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When Quality meets the common (wo)man

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Two great stories this week about Quality meeting representatives of the common (wo)man.

One such was the Federation of Cumbria Commoners which was holding its AGM at Newton Rigg agricultural college near Penrith, where they encountered environmentalist George Monbiot (Stowe, Brasenose Oxford & The Guardian), who tried to explain his re-wilding, anti-sheep policies that would return the Lake District to what he claims is nature.  Unsurprisingly, GM got short shrift, as the Independent (and Spectator blog) entertainingly recounted.

Meanwhile, another representative of Quality fared somewhat better.  After his difficult January visit to Somerset to see the flooding, Defra Secretary of State Owen Patterson (Radley, Corpus Christi Cambridge & Freeman of the City of London) got a much more positive reception from the representatives of ordinary folk (and a few county landowners) this time around.  This was unsurprising as he went clutching taxpayer subsidies designed to show how much the government cares.  Always a winning strategy, of course – even if it involves dredging, which not everyone (including GM) thinks is much of a strategy.

If only GM could persuade the tax-payer (and sheep-farmer) to get wild about re-wilding.  Unlikely, I'd say.  A few years back it nearly happened when foot and mouth disease in Cumbria almost reached the high fell sheep.  Had it done so, and the animals' hefted nature been lost, then re-wilding might have been the cheapest (though surely not the best-value) option.  The problem with re-wilding in the Lakes is that it favours bracken (and rank grasses), as this extract from the Cumberland & Westmoreland Herald (31st March 2001) explains:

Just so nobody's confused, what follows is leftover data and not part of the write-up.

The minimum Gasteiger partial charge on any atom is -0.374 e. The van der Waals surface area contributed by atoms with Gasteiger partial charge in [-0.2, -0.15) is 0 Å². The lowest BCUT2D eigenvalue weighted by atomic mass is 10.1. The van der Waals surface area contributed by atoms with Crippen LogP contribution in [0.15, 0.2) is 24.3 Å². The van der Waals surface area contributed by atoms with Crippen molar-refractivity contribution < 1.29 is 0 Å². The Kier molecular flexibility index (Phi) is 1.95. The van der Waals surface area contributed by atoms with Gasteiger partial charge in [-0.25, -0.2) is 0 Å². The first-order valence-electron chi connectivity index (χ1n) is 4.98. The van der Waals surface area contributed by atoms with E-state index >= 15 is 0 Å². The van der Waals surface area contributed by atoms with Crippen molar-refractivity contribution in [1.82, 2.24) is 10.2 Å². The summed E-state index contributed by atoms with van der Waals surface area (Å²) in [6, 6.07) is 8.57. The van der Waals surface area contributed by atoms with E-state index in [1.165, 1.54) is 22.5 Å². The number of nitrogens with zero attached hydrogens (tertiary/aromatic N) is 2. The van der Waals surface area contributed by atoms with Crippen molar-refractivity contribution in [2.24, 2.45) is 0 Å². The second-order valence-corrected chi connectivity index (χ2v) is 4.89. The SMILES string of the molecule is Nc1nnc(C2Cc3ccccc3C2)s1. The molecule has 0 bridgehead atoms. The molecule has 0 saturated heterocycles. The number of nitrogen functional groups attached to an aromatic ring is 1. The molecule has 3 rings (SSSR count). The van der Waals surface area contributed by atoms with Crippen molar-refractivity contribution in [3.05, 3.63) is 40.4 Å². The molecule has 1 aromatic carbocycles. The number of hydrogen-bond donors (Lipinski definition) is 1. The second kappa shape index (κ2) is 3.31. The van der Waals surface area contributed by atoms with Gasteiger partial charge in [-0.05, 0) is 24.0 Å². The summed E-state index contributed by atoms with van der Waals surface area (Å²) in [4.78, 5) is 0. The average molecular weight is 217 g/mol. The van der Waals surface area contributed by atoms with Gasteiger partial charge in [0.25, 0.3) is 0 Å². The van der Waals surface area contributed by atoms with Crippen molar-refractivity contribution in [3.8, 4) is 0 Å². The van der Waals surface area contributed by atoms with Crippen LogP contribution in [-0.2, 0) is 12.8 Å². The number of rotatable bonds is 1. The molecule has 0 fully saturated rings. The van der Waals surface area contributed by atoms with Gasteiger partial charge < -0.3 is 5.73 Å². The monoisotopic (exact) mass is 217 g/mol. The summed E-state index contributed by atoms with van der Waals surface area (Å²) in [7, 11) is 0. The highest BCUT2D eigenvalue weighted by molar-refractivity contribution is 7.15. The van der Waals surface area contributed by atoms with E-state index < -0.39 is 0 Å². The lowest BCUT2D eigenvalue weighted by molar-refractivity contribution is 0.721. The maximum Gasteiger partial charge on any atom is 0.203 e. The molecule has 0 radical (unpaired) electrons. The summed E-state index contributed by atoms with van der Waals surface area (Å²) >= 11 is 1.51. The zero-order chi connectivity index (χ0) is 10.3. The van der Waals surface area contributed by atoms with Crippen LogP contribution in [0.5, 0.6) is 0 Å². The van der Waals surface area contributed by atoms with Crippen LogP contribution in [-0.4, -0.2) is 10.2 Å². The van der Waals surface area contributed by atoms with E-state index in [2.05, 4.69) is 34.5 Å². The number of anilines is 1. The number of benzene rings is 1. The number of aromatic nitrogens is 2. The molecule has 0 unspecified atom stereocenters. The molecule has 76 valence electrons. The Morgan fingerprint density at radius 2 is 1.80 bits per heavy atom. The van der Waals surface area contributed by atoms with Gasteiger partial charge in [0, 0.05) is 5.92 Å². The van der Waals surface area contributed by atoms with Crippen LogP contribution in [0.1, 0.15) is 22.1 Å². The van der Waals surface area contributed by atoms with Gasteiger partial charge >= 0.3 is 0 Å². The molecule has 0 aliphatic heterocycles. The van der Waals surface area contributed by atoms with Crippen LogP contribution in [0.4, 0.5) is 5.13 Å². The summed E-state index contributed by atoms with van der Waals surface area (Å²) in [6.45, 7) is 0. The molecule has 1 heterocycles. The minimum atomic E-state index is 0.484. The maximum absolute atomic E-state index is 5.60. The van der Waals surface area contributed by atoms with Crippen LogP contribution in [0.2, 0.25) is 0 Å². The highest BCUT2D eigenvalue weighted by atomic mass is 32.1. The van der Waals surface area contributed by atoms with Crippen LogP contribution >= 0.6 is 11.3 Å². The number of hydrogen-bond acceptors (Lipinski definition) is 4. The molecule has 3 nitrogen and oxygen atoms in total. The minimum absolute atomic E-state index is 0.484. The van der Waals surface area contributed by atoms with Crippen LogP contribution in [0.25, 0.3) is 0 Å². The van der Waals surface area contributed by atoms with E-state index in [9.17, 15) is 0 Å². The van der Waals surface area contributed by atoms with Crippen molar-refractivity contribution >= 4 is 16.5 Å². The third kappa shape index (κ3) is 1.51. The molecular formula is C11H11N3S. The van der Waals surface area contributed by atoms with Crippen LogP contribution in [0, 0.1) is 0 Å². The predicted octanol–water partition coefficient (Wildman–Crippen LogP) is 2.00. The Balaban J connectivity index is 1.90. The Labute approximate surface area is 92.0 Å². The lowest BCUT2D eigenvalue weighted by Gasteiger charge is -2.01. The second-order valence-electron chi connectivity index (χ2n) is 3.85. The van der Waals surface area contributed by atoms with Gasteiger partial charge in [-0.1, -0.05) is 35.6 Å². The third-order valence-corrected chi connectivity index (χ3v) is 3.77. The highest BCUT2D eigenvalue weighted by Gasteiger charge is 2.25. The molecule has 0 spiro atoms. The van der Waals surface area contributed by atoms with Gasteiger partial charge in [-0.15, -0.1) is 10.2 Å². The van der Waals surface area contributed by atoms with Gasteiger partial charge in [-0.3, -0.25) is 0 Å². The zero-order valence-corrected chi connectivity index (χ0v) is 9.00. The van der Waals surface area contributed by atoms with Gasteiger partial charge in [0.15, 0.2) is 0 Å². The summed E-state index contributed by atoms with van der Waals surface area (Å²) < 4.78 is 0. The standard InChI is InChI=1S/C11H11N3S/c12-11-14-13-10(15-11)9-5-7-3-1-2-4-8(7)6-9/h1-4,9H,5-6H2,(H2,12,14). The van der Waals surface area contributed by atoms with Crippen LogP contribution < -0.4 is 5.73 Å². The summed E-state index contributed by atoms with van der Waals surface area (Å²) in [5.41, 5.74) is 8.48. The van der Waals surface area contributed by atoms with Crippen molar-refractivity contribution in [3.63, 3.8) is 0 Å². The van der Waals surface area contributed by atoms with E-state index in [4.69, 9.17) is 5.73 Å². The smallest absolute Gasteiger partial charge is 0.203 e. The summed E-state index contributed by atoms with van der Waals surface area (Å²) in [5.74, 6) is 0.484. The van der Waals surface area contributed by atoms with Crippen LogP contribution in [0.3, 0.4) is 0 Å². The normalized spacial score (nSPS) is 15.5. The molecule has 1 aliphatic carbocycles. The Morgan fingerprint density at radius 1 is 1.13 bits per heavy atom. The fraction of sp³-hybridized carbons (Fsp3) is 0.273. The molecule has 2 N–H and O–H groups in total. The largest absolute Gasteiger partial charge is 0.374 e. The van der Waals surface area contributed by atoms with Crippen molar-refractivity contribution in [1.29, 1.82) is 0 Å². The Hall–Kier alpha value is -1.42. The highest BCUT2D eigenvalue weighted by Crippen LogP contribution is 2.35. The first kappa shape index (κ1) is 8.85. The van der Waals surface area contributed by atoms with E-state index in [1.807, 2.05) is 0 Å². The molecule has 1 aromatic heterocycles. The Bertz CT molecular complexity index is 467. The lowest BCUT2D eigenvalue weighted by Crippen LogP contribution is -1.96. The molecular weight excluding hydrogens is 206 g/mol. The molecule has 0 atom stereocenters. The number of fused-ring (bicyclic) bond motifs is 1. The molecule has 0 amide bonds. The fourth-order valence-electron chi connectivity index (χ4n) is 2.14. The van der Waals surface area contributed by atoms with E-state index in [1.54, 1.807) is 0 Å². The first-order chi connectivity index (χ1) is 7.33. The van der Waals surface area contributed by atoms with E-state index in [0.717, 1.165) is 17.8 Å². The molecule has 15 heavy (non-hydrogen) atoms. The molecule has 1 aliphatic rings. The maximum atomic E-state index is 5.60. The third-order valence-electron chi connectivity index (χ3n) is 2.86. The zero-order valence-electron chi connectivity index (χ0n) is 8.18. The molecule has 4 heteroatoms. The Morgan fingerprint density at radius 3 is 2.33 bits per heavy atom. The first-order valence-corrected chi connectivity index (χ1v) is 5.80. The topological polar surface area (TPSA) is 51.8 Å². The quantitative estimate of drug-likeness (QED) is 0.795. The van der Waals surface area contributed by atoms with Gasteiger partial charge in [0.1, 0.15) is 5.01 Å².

“In the long term, a lot of rarer grassland plants require grazing to survive.  Without it, some heather would come back but there would also be things you don’t want like rank grass and bracken.  The spread of bracken would be unstoppable because it’s very hard to get rid of it.  It’s all a question of balance and the loss of the Herdwicks would not help this.”

Just so.  In this vein, the onset of foot and mouth had prompted a once in a thousand years burst of optimism from the Rank Grass and Bracken Times ( Gaiayear 632.41.a9 ) ...

Encouraging News from the Provinces

"Our special correspondent reports from North-west Sector 9.  Thanks to steadfastness of viral allies, and human greed and folly, a thousand years of occupation look set to end.  Readers with long memories will recall that our high fell country has, this past millennium, been colonised and much perturbed; all its harmonies lie distorted by industriousness.  These occupied lands lie ravaged by Herdwick and Rough Fell sheep.  Incomers.  These alien species, inured to sun and frost, impervious to ticks, stoic in the face of gale and sleet, they select our youngest and most tender shoots on which to feast.  Worse, their hefted nature ensures they return, unerringly, to subdue all traces of stout and valiant resistance.  With good luck, however, and continued human recklessness, they will succumb, and the high fells revert to pre-human days when we, the rank grasses and bracken, were all at one with God."

Well, the rank grass and bracken gods went AWOL when needed most, and the Herdwicks remain – as does the common (wo)man.  Meanwhile, GM dreams on – though not, of course, about 'GM'.

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